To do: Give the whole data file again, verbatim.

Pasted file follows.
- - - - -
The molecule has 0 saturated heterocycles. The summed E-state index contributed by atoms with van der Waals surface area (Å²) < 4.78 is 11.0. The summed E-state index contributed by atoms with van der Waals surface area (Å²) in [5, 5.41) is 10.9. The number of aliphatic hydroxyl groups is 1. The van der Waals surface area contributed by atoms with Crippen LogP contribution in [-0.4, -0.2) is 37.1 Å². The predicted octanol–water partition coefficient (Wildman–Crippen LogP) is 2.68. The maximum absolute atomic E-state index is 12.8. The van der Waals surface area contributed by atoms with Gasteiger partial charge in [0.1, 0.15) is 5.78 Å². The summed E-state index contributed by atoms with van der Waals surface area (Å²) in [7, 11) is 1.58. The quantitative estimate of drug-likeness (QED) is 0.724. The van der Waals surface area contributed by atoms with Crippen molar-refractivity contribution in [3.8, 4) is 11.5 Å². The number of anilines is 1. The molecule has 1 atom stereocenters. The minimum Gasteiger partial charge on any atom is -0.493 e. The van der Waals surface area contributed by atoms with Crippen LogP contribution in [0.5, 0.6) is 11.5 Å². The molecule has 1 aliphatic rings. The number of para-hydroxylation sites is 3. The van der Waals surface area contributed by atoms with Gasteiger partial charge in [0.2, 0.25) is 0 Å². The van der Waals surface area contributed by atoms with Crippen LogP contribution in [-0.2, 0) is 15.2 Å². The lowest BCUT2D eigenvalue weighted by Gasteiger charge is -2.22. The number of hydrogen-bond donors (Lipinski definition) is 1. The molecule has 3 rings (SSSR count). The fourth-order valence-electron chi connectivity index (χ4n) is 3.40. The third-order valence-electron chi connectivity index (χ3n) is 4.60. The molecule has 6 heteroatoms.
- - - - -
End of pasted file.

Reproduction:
The molecule has 0 saturated heterocycles. The summed E-state index contributed by atoms with van der Waals surface area (Å²) < 4.78 is 11.0. The summed E-state index contributed by atoms with van der Waals surface area (Å²) in [5, 5.41) is 10.9. The number of aliphatic hydroxyl groups is 1. The van der Waals surface area contributed by atoms with Crippen LogP contribution in [-0.4, -0.2) is 37.1 Å². The predicted octanol–water partition coefficient (Wildman–Crippen LogP) is 2.68. The maximum absolute atomic E-state index is 12.8. The van der Waals surface area contributed by atoms with Gasteiger partial charge in [0.1, 0.15) is 5.78 Å². The summed E-state index contributed by atoms with van der Waals surface area (Å²) in [7, 11) is 1.58. The quantitative estimate of drug-likeness (QED) is 0.724. The van der Waals surface area contributed by atoms with Crippen molar-refractivity contribution in [3.8, 4) is 11.5 Å². The number of anilines is 1. The molecule has 1 atom stereocenters. The minimum Gasteiger partial charge on any atom is -0.493 e. The van der Waals surface area contributed by atoms with Crippen LogP contribution in [0.5, 0.6) is 11.5 Å². The molecule has 1 aliphatic rings. The number of para-hydroxylation sites is 3. The van der Waals surface area contributed by atoms with Gasteiger partial charge in [0.2, 0.25) is 0 Å². The van der Waals surface area contributed by atoms with Crippen LogP contribution in [-0.2, 0) is 15.2 Å². The lowest BCUT2D eigenvalue weighted by Gasteiger charge is -2.22. The number of hydrogen-bond donors (Lipinski definition) is 1. The molecule has 3 rings (SSSR count). The fourth-order valence-electron chi connectivity index (χ4n) is 3.40. The third-order valence-electron chi connectivity index (χ3n) is 4.60. The molecule has 6 heteroatoms.